AfterHaemophilus influenzae type b (Hib) immunisation, serum Hib antibody concentrations decline with time and this has led many countries to include a fourth dose in the second year. A UK study (JAMA2000;284:2334–40) has, however, shown only slight decline in clinical protection. Between October 1992 and March 1999 the vaccine failure rate after three doses in infancy was 22 per million (96 children with invasive Hib disease of 4 368 200 immunised infants). Vaccine effectiveness was 99.4% in the first year of life and 97.6% in the sixth. It is concluded that a booster dose is not essential.
The classification of the epilepsies of early childhood is a difficult business for the non-specialist but essential if effective treatment is to be given. A placebo controlled trial of add on stiripentol (a cytochrome P450 inhibitor) in 42 children with “severe myoclonic epilepsy in infants” (in which myoclonic epilepsy appears not in infancy, but later) has shown significant benefit (Lancet2000;356:1638–42). A 50% or greater seizure response was achieved in 71% (stiripentol)v 5% (placebo). Drug trials which include a mixed bag of childhood epilepsy syndromes tend to give negative results but those which cone down on specific syndromes may show effectiveness.
The adrenal medulla is dependent on glucocorticoids for its normal development. A study in the USA (New England Journal of Medicine 2000;343:1362–8) has shown that children with congenital adrenal hyperplasia due to 21-hydroxylase deficiency have low plasma and urine catecholamine concentrations. Adrenalectomy specimens from three children showed incomplete development of the adrenal medulla on light microscopy and depletion of secretory vesicles in chromaffin cells on electron microscopy.
In Texas (Obstetrics and Gynecology2000;96:321–7) 1364 small for dates singleton fetuses were examined by ultrasonography within 4 weeks of delivery. They were classified as asymmetric (ratio of head circumference: abdominal circumference above 95th centile for gestational age) or symmetric. Asymmetry was associated with significant increases in maternal hypertension, preterm delivery, emergency caesarian section, congenital anomalies, respiratory distress, intraventricular haemorrhage, neonatal sepsis, and neonatal mortality.
If early childhood bacterial and viral infections influence the development of T-helper 1 and T-helper 2 (Th1/Th2) immunity, inhibiting IgE production and reducing the likelihood of atopy, then why do children in developing countries who are chronically infected with parasites have high serum concentrations of IgE but little atopy? Work in Gabon (Lancet2000;356:1723–7) suggests that the answer may be interleukin-10, an anti-inflammatory cytokine. In children with schistosomiasis the probability of a positive skin prick test to housedust mite varied directly with serum concentration of housedust mite specific IgE and indirectly with schistosome stimulated release of interleukin-10 from blood mononuclear cells. It seems that chronic parasitic infection induces interleukin-10 release and that inhibits tissue reactivity to specific IgE.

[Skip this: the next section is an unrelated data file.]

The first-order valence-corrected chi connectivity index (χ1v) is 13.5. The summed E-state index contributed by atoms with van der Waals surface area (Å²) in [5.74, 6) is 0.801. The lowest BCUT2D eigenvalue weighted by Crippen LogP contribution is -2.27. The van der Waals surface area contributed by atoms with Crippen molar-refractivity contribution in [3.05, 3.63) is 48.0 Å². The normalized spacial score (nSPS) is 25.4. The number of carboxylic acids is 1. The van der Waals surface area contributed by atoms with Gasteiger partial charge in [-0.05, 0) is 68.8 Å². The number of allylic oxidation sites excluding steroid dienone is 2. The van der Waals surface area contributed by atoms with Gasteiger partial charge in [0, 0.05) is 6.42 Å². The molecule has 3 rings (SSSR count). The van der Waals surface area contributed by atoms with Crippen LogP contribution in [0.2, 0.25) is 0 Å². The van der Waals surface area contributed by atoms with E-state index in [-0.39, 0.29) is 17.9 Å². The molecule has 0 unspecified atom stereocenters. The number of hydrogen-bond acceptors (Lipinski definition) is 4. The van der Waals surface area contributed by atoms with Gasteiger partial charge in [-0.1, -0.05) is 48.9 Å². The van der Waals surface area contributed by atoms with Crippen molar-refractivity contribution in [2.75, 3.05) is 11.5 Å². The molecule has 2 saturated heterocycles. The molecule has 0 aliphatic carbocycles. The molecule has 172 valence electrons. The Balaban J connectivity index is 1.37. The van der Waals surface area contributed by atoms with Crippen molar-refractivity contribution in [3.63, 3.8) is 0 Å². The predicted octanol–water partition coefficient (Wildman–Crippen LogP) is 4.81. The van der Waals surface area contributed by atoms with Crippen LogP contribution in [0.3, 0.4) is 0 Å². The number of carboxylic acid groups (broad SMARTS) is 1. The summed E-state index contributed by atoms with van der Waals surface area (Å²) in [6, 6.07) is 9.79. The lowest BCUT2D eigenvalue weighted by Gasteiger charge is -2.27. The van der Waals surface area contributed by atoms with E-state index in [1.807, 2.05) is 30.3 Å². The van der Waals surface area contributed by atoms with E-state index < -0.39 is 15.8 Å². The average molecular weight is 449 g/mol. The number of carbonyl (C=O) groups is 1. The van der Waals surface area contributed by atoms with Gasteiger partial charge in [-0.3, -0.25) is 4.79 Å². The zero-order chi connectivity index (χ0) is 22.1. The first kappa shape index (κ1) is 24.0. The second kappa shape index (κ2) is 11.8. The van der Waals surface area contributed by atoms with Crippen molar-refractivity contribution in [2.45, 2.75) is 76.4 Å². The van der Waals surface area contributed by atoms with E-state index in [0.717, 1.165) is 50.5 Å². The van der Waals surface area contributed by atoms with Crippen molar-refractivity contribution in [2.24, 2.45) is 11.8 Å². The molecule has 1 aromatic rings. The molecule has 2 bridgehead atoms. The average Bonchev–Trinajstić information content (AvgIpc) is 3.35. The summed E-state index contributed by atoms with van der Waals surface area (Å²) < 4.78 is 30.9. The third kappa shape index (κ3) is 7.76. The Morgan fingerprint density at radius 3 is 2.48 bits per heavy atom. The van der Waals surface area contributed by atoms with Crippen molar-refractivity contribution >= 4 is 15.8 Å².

In rural upper Egypt (Journal of Tropical Pediatrics 2000;46:282–7) 20% of under 5 year old children had diarrhoea at the time of a survey. Over a period of 6 months each child had, on average, between three and four diarrhoeal episodes. Four factors significantly increased the risk of recurrent diarrhoea: they were meat eating in the household less than four times a month, mother's age under 20 years, child's age under 1 year, and father illiterate.
Case control data from eight centres in seven European countries (EURODIAB ACE study) have shown that children with atopy, and particularly those with asthma, are less likely than other children to develop diabetes before the age of 15 years (Journal of Pediatrics 2000;137:470–4). The risk of childhood diabetes was reduced by about 30% in children with asthma. The results are thought to support the Th1/Th2 theory of immune development since type 1 diabetes is Th1 mediated.